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"We now have a 'smoking gun.'"
Astronomers announced Wednesday that they have spotted a real-life "death star" destroying a distant solar system that is akin to something right out of "Star Wars."
"This is something no human has seen before," lead author Andrew Vanderburg of the Harvard-Smithsonian Center for Astrophysics said. "We're watching a solar system get destroyed."
[sharequote align="center"]"This is something no human has seen before."[/sharequote]
Scientists said evidence of a large rocky object disintegrating in a death spiral around a white dwarf star first came from NASA's Kepler K2 mission. Additional observations were made using ground-based instruments.
The phenomenon is occurring approximately 570 light-years away in the Virgo constellation, astronomers from the Harvard-Smithsonian Center said.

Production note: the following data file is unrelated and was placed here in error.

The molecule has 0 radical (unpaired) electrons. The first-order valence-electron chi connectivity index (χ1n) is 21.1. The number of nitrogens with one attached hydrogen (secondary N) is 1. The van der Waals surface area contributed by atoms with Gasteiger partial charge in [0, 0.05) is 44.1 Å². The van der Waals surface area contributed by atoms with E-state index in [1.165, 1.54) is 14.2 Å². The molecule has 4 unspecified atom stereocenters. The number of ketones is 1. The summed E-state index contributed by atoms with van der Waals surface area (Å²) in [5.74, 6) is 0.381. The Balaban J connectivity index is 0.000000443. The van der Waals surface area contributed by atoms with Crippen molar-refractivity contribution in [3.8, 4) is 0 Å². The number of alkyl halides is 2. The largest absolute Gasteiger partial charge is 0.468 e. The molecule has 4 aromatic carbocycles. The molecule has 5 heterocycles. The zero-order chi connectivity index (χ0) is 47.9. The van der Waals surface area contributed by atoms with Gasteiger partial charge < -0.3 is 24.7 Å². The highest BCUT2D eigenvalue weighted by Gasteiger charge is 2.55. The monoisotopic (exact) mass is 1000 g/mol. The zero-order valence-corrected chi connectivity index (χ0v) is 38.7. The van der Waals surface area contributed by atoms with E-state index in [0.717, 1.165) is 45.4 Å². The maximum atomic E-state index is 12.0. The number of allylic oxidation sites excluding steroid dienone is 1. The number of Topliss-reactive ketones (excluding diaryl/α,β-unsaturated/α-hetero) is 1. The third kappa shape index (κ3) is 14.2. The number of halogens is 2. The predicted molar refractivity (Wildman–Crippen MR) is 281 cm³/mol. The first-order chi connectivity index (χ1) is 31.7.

The finding provides scientists with an explanation as to why some white dwarf stars contain heavier metal elements.
When a star reaches the end of its lifespan, it morphs into a white dwarf by way of shedding its outer layers until only its core remains. Scientists had long wondered why certain white dwarfs had "pollution" of metals.
"It's like panning for gold - the heavy stuff sinks to the bottom. These metals should sink into the white dwarf's interior where we can't see them," Harvard co-author John Johnson explained.
With the findings, scientists have confirmed a long-standing theory which posited that the "polluted" white dwarfs contained metal elements after consuming rocky objects.
"We now have a 'smoking gun' linking white dwarf pollution to the destruction of rocky planets," Vanderburg said.
The findings are set to be published in the Oct. 22 issue of Nature.
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